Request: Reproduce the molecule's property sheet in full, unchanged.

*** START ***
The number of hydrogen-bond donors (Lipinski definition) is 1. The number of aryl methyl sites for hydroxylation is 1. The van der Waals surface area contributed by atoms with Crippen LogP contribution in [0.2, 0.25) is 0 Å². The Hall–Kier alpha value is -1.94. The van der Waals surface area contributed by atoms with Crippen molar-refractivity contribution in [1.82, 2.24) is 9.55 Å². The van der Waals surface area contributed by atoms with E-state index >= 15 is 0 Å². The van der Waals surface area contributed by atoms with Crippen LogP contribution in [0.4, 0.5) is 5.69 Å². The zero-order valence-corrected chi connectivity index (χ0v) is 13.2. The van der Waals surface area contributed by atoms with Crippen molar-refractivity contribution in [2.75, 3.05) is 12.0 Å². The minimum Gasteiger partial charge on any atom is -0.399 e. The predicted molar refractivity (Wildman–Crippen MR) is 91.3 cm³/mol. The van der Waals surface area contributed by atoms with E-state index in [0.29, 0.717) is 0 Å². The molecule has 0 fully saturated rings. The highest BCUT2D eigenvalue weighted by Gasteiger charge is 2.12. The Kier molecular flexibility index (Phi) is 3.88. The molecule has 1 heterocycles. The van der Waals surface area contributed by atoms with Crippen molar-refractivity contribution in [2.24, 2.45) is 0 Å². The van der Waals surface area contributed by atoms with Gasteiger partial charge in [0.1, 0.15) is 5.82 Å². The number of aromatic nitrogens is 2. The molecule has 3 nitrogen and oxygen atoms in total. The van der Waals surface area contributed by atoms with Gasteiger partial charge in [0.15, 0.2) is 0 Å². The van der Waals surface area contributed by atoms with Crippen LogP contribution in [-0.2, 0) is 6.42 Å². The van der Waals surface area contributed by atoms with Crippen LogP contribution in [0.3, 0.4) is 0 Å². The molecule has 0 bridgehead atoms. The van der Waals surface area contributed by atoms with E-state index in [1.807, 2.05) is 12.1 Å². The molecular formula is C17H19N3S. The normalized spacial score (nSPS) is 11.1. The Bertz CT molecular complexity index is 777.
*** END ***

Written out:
The number of hydrogen-bond donors (Lipinski definition) is 1. The number of aryl methyl sites for hydroxylation is 1. The van der Waals surface area contributed by atoms with Crippen LogP contribution in [0.2, 0.25) is 0 Å². The Hall–Kier alpha value is -1.94. The van der Waals surface area contributed by atoms with Crippen molar-refractivity contribution in [1.82, 2.24) is 9.55 Å². The van der Waals surface area contributed by atoms with E-state index >= 15 is 0 Å². The van der Waals surface area contributed by atoms with Crippen LogP contribution in [0.4, 0.5) is 5.69 Å². The zero-order valence-corrected chi connectivity index (χ0v) is 13.2. The van der Waals surface area contributed by atoms with Crippen molar-refractivity contribution in [2.75, 3.05) is 12.0 Å². The minimum Gasteiger partial charge on any atom is -0.399 e. The predicted molar refractivity (Wildman–Crippen MR) is 91.3 cm³/mol. The van der Waals surface area contributed by atoms with E-state index in [0.29, 0.717) is 0 Å². The molecule has 0 fully saturated rings. The highest BCUT2D eigenvalue weighted by Gasteiger charge is 2.12. The Kier molecular flexibility index (Phi) is 3.88. The molecule has 1 heterocycles. The van der Waals surface area contributed by atoms with Crippen molar-refractivity contribution in [2.24, 2.45) is 0 Å². The van der Waals surface area contributed by atoms with Gasteiger partial charge in [0.1, 0.15) is 5.82 Å². The number of aromatic nitrogens is 2. The molecule has 3 nitrogen and oxygen atoms in total. The van der Waals surface area contributed by atoms with Gasteiger partial charge in [0.15, 0.2) is 0 Å². The van der Waals surface area contributed by atoms with Crippen LogP contribution in [-0.2, 0) is 6.42 Å². The van der Waals surface area contributed by atoms with Crippen LogP contribution in [0.3, 0.4) is 0 Å². The molecule has 0 bridgehead atoms. The van der Waals surface area contributed by atoms with E-state index in [1.807, 2.05) is 12.1 Å². The molecular formula is C17H19N3S. The normalized spacial score (nSPS) is 11.1. The Bertz CT molecular complexity index is 777.